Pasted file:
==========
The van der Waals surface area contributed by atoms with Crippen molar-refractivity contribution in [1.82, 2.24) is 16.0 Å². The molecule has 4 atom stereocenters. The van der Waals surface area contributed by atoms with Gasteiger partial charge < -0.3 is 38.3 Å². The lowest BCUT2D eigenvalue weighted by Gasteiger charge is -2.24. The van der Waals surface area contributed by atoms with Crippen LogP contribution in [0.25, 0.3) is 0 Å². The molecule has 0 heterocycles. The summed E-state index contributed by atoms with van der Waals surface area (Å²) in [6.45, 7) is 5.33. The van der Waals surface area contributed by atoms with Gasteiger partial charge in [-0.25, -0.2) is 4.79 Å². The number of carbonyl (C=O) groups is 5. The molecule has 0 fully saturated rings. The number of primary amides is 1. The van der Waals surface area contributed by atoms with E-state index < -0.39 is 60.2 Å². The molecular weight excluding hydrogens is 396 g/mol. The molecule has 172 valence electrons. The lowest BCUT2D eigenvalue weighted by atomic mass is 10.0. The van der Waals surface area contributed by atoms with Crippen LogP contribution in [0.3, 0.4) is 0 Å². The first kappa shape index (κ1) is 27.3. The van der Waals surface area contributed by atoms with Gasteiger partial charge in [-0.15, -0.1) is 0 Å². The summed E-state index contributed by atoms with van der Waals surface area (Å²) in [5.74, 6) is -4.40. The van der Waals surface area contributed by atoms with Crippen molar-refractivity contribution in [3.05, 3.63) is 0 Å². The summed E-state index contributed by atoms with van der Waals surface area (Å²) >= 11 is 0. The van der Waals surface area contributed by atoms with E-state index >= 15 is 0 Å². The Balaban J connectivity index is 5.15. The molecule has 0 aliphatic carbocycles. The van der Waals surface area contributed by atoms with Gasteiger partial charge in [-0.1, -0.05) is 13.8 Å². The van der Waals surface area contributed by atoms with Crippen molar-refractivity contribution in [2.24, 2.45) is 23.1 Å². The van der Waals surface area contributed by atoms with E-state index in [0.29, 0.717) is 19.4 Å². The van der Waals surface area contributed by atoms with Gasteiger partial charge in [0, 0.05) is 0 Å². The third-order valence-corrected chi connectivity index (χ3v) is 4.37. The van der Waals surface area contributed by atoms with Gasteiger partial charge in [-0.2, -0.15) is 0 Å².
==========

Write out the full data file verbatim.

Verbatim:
The van der Waals surface area contributed by atoms with Crippen molar-refractivity contribution in [1.82, 2.24) is 16.0 Å². The molecule has 4 atom stereocenters. The van der Waals surface area contributed by atoms with Gasteiger partial charge < -0.3 is 38.3 Å². The lowest BCUT2D eigenvalue weighted by Gasteiger charge is -2.24. The van der Waals surface area contributed by atoms with Crippen LogP contribution in [0.25, 0.3) is 0 Å². The molecule has 0 heterocycles. The summed E-state index contributed by atoms with van der Waals surface area (Å²) in [6.45, 7) is 5.33. The van der Waals surface area contributed by atoms with Gasteiger partial charge in [-0.25, -0.2) is 4.79 Å². The number of carbonyl (C=O) groups is 5. The molecule has 0 fully saturated rings. The number of primary amides is 1. The van der Waals surface area contributed by atoms with E-state index < -0.39 is 60.2 Å². The molecular weight excluding hydrogens is 396 g/mol. The molecule has 172 valence electrons. The lowest BCUT2D eigenvalue weighted by atomic mass is 10.0. The van der Waals surface area contributed by atoms with Crippen LogP contribution in [0.3, 0.4) is 0 Å². The first kappa shape index (κ1) is 27.3. The van der Waals surface area contributed by atoms with Gasteiger partial charge in [-0.15, -0.1) is 0 Å². The summed E-state index contributed by atoms with van der Waals surface area (Å²) in [5.74, 6) is -4.40. The van der Waals surface area contributed by atoms with Crippen molar-refractivity contribution in [3.05, 3.63) is 0 Å². The summed E-state index contributed by atoms with van der Waals surface area (Å²) >= 11 is 0. The van der Waals surface area contributed by atoms with E-state index >= 15 is 0 Å². The Balaban J connectivity index is 5.15. The molecule has 0 aliphatic carbocycles. The van der Waals surface area contributed by atoms with Gasteiger partial charge in [-0.1, -0.05) is 13.8 Å². The van der Waals surface area contributed by atoms with Crippen molar-refractivity contribution in [2.24, 2.45) is 23.1 Å². The van der Waals surface area contributed by atoms with E-state index in [0.29, 0.717) is 19.4 Å². The van der Waals surface area contributed by atoms with Gasteiger partial charge in [0, 0.05) is 0 Å². The third-order valence-corrected chi connectivity index (χ3v) is 4.37. The van der Waals surface area contributed by atoms with Gasteiger partial charge in [-0.2, -0.15) is 0 Å².